I took the train to get there. It was a long ride, but the train wasn't too uncomfortable. Then the first thing I did was to go looking for a place to stay.
I was in for quite a shock when I got there. I couldn't understand anybody! Little did I realize that Bavaria has a dialect which is quite different and distinct from the Hochdeutsch I had studied in school. It took a day or two before I was finally able to start understanding what people were saying.
Once I was in Germany, I found that one can have a very good time alone in a foreign country. I got a bus pass each day I was there. I'd go riding off somewhere, and if something looked interesting, I'd just hop off the bus and go see it. That's something you can't do so easily if you're not by yourself!
I had to get to the Hoffbräuhaus at least once while I was there. I don't care if it is a tourist spot, I had a good time there, and the music was great.
By a pleasant accident, I went to a Latin Tridentine Mass while I was there. It was at the Church of St. Peter. I didn't know what it was at the time; it wasn't until much later that I found out why I couldn't follow what was going on.
I liked going to the Englischer Garten. This is a picture of the Isar River there.
There were two towns in the suburbs that I enjoyed visiting while I was there. One of them was Starnberg, one of my very favorite places in Germany. It's a pretty little town near the water. (The other city was Freisig.)
The little church in Starnberg is beautiful. And it had some of the biggest, prettiest swans I ever saw! People would go and feed the swans. I used to save some pieces of rolls from breakfast at the hotel, to take with me to Starnberg to feed to the swans . This is a picture of a couple of kids feeding the swans.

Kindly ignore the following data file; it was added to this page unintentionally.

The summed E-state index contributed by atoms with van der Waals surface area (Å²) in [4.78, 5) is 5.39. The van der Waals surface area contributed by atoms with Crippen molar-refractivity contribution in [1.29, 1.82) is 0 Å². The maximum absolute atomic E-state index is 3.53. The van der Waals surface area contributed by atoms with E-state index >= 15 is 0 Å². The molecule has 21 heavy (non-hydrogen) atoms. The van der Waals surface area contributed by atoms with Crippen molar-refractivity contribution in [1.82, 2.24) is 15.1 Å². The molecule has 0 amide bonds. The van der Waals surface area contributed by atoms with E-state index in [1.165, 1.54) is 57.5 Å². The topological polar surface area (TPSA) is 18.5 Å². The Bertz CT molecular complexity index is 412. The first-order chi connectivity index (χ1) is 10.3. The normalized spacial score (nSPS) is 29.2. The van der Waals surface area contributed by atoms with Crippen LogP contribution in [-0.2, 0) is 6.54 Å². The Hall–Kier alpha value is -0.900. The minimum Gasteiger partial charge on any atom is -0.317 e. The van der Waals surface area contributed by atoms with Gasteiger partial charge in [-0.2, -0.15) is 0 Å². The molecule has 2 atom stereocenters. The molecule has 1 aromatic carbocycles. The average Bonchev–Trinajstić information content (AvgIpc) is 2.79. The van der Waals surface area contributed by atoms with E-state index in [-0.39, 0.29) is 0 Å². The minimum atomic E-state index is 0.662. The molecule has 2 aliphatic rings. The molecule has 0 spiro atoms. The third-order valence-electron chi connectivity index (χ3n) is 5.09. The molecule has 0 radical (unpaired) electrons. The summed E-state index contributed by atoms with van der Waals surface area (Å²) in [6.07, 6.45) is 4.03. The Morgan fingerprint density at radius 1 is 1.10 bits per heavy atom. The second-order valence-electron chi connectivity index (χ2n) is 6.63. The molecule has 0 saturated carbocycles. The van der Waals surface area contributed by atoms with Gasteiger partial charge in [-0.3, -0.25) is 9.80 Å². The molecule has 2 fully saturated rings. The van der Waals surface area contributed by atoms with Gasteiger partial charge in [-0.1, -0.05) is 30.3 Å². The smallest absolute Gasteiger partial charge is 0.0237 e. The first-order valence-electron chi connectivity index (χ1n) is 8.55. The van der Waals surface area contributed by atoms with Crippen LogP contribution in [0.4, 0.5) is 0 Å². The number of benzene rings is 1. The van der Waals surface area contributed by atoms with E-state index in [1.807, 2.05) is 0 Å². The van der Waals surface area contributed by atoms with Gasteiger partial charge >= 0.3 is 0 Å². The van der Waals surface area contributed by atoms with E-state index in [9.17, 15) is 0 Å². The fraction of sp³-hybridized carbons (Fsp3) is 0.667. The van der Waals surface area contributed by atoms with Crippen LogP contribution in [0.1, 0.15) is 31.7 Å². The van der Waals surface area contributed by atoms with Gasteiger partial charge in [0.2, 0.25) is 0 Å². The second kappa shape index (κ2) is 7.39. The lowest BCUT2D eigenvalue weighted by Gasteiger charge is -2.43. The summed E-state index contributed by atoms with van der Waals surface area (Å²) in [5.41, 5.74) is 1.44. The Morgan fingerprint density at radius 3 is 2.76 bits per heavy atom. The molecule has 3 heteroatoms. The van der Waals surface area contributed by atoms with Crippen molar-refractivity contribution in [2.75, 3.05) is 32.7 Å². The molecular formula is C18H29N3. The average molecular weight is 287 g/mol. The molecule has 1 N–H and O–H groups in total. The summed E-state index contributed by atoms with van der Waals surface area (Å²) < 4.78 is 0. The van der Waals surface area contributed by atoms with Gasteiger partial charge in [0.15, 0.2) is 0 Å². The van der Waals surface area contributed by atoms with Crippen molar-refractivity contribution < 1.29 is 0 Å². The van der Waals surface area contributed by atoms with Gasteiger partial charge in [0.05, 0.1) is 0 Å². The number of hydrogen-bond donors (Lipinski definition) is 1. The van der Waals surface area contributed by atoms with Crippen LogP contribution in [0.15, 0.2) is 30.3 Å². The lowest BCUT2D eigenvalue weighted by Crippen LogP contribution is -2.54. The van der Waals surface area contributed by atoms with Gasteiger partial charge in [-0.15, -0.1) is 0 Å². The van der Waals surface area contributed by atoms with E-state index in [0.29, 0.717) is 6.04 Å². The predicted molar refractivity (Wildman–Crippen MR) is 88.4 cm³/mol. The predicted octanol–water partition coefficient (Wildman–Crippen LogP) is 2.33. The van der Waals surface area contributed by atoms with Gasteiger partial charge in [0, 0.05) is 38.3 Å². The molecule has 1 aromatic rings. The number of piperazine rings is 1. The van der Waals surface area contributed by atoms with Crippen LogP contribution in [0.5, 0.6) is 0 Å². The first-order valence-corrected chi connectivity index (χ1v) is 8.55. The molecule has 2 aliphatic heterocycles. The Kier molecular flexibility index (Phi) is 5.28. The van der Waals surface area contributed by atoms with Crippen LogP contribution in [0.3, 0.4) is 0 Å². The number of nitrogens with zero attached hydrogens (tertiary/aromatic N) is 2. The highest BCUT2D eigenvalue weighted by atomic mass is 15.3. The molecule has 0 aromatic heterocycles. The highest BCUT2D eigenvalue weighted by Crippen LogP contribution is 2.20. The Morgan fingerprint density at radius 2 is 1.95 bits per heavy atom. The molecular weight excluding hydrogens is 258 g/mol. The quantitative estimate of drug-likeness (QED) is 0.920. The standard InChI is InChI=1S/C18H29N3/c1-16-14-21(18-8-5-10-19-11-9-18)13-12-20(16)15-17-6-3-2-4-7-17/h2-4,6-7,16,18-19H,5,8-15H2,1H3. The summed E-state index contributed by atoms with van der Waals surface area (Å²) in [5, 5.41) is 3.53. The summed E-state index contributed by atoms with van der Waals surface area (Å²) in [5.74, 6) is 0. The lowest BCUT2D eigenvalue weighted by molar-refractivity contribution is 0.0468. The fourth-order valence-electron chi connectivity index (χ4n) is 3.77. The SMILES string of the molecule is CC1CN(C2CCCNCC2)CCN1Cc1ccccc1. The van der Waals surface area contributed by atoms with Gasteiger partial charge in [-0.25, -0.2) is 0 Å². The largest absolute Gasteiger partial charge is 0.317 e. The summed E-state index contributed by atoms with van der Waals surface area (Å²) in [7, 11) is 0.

At first, I wasn't sure whether to go to France or back to Germany for Easter. If I went to Germany, I would have had the opportunity to go see the Passion Play at Oberamargau. I would also have been able to see Die Unendliche Geschichte (The Neverending Story), which was playing in Germany at the time. But, since I had been to Germany but never been to France, Lourdes won out.
That was a long, uncomfortable train ride. And once the train finally gets to Lourdes, I was surprised to find it was just a small, minor stop on the train's route to Spain. You don't want to fall asleep during that 24-hour ride!
I was told that the first thing you should do when you get to Lourdes is to buy a map. Lourdes is a very small town, but the streets there are very confusing. I did get a map right away, and I was certainly glad I did! At least once I remember getting los t trying to find the hotel where I was staying.
Lourdes is a great place. They weren't at all like the unpleasant descriptions I'd heard of French people. They were very kind and friendly.
At night there is a candle procession and the recitation of the rosary in many languages. For someone who loves languages as much as I do, that is quite a thrill. And everybody chants the Creed (III). It makes one wonder how many Americans would be able t o chant that, which Europeans have no trouble with.
Another thing that made that trip fun, was that there was a group of pilgrims there that day from England, who could often be heard sitting around singing. I'll never forget listening to them all singing "Pack Up your Troubles".
I was surprised at how easy it was to pick up some French, after knowing a bit of Italian. (It also helps when you have to be able to speak it!)
This concludes my tales of my Year In Italy. Come back again sometime; I may be adding more pictures and stories from time to time!
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